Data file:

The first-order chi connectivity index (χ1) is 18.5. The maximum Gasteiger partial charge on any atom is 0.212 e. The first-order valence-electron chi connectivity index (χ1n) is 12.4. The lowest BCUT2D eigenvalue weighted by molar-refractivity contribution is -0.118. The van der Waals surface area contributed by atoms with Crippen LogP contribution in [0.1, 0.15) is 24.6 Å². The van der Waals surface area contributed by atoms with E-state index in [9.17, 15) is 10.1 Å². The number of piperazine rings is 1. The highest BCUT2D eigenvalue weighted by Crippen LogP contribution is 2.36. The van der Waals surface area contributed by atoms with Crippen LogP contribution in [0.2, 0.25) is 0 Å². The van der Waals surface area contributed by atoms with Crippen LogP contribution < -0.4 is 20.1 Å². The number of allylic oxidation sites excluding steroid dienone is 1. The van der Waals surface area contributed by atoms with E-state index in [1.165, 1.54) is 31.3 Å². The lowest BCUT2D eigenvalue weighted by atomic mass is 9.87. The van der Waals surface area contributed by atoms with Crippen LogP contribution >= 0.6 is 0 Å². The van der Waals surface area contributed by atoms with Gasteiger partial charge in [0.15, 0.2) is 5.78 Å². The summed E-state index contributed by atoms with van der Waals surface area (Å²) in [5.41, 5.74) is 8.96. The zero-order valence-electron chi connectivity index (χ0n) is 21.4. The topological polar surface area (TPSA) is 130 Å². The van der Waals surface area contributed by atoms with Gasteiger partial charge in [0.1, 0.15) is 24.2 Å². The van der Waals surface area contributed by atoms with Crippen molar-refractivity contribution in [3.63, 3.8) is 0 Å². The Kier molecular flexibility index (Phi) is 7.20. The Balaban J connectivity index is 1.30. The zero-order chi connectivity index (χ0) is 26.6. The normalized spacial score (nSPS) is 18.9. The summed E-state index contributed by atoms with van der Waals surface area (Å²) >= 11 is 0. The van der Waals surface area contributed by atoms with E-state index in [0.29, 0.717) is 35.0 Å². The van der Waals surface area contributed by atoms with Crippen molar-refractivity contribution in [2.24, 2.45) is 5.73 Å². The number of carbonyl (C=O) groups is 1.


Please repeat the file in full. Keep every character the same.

The first-order chi connectivity index (χ1) is 18.5. The maximum Gasteiger partial charge on any atom is 0.212 e. The first-order valence-electron chi connectivity index (χ1n) is 12.4. The lowest BCUT2D eigenvalue weighted by molar-refractivity contribution is -0.118. The van der Waals surface area contributed by atoms with Crippen LogP contribution in [0.1, 0.15) is 24.6 Å². The van der Waals surface area contributed by atoms with E-state index in [9.17, 15) is 10.1 Å². The number of piperazine rings is 1. The highest BCUT2D eigenvalue weighted by Crippen LogP contribution is 2.36. The van der Waals surface area contributed by atoms with Crippen LogP contribution in [0.2, 0.25) is 0 Å². The van der Waals surface area contributed by atoms with Crippen LogP contribution < -0.4 is 20.1 Å². The number of allylic oxidation sites excluding steroid dienone is 1. The van der Waals surface area contributed by atoms with E-state index in [1.165, 1.54) is 31.3 Å². The lowest BCUT2D eigenvalue weighted by atomic mass is 9.87. The van der Waals surface area contributed by atoms with Crippen LogP contribution >= 0.6 is 0 Å². The van der Waals surface area contributed by atoms with Gasteiger partial charge in [0.15, 0.2) is 5.78 Å². The summed E-state index contributed by atoms with van der Waals surface area (Å²) in [5.41, 5.74) is 8.96. The zero-order valence-electron chi connectivity index (χ0n) is 21.4. The topological polar surface area (TPSA) is 130 Å². The van der Waals surface area contributed by atoms with Gasteiger partial charge in [0.1, 0.15) is 24.2 Å². The van der Waals surface area contributed by atoms with Crippen molar-refractivity contribution in [3.63, 3.8) is 0 Å². The Kier molecular flexibility index (Phi) is 7.20. The Balaban J connectivity index is 1.30. The zero-order chi connectivity index (χ0) is 26.6. The normalized spacial score (nSPS) is 18.9. The summed E-state index contributed by atoms with van der Waals surface area (Å²) >= 11 is 0. The van der Waals surface area contributed by atoms with E-state index in [0.29, 0.717) is 35.0 Å². The van der Waals surface area contributed by atoms with Crippen molar-refractivity contribution in [2.24, 2.45) is 5.73 Å². The number of carbonyl (C=O) groups is 1.